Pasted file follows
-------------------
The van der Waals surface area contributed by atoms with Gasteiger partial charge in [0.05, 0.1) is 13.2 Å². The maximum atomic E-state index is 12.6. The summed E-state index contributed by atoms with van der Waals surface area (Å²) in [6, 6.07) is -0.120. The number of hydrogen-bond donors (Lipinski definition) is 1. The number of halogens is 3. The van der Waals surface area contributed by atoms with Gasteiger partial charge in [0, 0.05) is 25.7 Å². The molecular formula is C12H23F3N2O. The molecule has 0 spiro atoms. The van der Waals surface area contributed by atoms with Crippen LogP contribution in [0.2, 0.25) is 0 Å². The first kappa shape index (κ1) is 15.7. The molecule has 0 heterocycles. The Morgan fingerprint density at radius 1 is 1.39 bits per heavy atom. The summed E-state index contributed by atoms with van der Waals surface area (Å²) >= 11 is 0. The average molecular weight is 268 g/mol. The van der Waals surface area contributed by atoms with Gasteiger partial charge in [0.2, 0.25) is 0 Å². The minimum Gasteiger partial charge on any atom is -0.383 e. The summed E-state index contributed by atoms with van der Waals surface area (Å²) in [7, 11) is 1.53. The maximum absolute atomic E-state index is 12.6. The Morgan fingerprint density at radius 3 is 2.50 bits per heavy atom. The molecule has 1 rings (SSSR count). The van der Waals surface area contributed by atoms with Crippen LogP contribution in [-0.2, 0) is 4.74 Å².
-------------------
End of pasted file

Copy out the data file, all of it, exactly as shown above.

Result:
The van der Waals surface area contributed by atoms with Gasteiger partial charge in [0.05, 0.1) is 13.2 Å². The maximum atomic E-state index is 12.6. The summed E-state index contributed by atoms with van der Waals surface area (Å²) in [6, 6.07) is -0.120. The number of hydrogen-bond donors (Lipinski definition) is 1. The number of halogens is 3. The van der Waals surface area contributed by atoms with Gasteiger partial charge in [0, 0.05) is 25.7 Å². The molecular formula is C12H23F3N2O. The molecule has 0 spiro atoms. The van der Waals surface area contributed by atoms with Crippen LogP contribution in [0.2, 0.25) is 0 Å². The first kappa shape index (κ1) is 15.7. The molecule has 0 heterocycles. The Morgan fingerprint density at radius 1 is 1.39 bits per heavy atom. The summed E-state index contributed by atoms with van der Waals surface area (Å²) >= 11 is 0. The average molecular weight is 268 g/mol. The van der Waals surface area contributed by atoms with Gasteiger partial charge in [0.2, 0.25) is 0 Å². The minimum Gasteiger partial charge on any atom is -0.383 e. The summed E-state index contributed by atoms with van der Waals surface area (Å²) in [7, 11) is 1.53. The maximum absolute atomic E-state index is 12.6. The Morgan fingerprint density at radius 3 is 2.50 bits per heavy atom. The molecule has 1 rings (SSSR count). The van der Waals surface area contributed by atoms with Crippen LogP contribution in [-0.2, 0) is 4.74 Å².